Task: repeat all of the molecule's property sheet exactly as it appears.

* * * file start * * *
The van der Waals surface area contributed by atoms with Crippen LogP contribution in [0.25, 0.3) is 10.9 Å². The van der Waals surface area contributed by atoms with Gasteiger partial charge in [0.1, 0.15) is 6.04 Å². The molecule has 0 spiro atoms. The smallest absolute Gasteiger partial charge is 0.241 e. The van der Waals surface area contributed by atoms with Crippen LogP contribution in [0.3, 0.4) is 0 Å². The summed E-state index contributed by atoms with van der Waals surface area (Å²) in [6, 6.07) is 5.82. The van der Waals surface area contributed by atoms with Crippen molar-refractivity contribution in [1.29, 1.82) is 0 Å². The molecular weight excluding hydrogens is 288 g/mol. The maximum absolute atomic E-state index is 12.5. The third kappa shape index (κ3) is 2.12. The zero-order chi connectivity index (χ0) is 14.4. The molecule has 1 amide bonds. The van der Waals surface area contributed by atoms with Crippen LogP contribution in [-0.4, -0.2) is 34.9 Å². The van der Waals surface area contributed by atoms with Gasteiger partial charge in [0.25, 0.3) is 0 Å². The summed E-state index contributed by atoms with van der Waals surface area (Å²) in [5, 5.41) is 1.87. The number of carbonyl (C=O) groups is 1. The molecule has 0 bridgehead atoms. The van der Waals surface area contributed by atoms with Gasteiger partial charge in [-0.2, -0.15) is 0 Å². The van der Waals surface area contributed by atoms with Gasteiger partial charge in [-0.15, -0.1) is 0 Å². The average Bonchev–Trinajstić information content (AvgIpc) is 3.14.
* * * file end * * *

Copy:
The van der Waals surface area contributed by atoms with Crippen LogP contribution in [0.25, 0.3) is 10.9 Å². The van der Waals surface area contributed by atoms with Gasteiger partial charge in [0.1, 0.15) is 6.04 Å². The molecule has 0 spiro atoms. The smallest absolute Gasteiger partial charge is 0.241 e. The van der Waals surface area contributed by atoms with Crippen LogP contribution in [0.3, 0.4) is 0 Å². The summed E-state index contributed by atoms with van der Waals surface area (Å²) in [6, 6.07) is 5.82. The van der Waals surface area contributed by atoms with Crippen molar-refractivity contribution in [1.29, 1.82) is 0 Å². The molecular weight excluding hydrogens is 288 g/mol. The maximum absolute atomic E-state index is 12.5. The third kappa shape index (κ3) is 2.12. The zero-order chi connectivity index (χ0) is 14.4. The molecule has 1 amide bonds. The van der Waals surface area contributed by atoms with Crippen LogP contribution in [-0.4, -0.2) is 34.9 Å². The van der Waals surface area contributed by atoms with Gasteiger partial charge in [0.25, 0.3) is 0 Å². The summed E-state index contributed by atoms with van der Waals surface area (Å²) in [5, 5.41) is 1.87. The number of carbonyl (C=O) groups is 1. The molecule has 0 bridgehead atoms. The van der Waals surface area contributed by atoms with Gasteiger partial charge in [-0.2, -0.15) is 0 Å². The van der Waals surface area contributed by atoms with Gasteiger partial charge in [-0.15, -0.1) is 0 Å². The average Bonchev–Trinajstić information content (AvgIpc) is 3.14.